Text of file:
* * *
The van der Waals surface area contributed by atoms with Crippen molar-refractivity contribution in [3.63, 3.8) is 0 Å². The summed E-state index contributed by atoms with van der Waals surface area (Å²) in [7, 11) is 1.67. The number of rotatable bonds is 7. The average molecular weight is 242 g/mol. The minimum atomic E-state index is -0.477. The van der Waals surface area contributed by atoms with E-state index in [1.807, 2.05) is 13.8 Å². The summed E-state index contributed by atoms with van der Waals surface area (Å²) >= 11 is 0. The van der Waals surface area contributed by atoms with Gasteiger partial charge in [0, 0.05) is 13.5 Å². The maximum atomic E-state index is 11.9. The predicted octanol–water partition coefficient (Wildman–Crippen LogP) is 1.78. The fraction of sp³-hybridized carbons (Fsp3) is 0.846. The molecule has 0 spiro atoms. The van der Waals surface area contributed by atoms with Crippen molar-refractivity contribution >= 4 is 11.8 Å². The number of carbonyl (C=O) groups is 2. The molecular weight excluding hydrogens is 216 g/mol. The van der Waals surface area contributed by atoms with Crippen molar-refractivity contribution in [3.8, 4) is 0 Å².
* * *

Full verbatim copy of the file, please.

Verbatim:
The van der Waals surface area contributed by atoms with Crippen molar-refractivity contribution in [3.63, 3.8) is 0 Å². The summed E-state index contributed by atoms with van der Waals surface area (Å²) in [7, 11) is 1.67. The number of rotatable bonds is 7. The average molecular weight is 242 g/mol. The minimum atomic E-state index is -0.477. The van der Waals surface area contributed by atoms with E-state index in [1.807, 2.05) is 13.8 Å². The summed E-state index contributed by atoms with van der Waals surface area (Å²) >= 11 is 0. The van der Waals surface area contributed by atoms with Gasteiger partial charge in [0, 0.05) is 13.5 Å². The maximum atomic E-state index is 11.9. The predicted octanol–water partition coefficient (Wildman–Crippen LogP) is 1.78. The fraction of sp³-hybridized carbons (Fsp3) is 0.846. The molecule has 0 spiro atoms. The van der Waals surface area contributed by atoms with Crippen molar-refractivity contribution >= 4 is 11.8 Å². The number of carbonyl (C=O) groups is 2. The molecular weight excluding hydrogens is 216 g/mol. The van der Waals surface area contributed by atoms with Crippen molar-refractivity contribution in [3.8, 4) is 0 Å².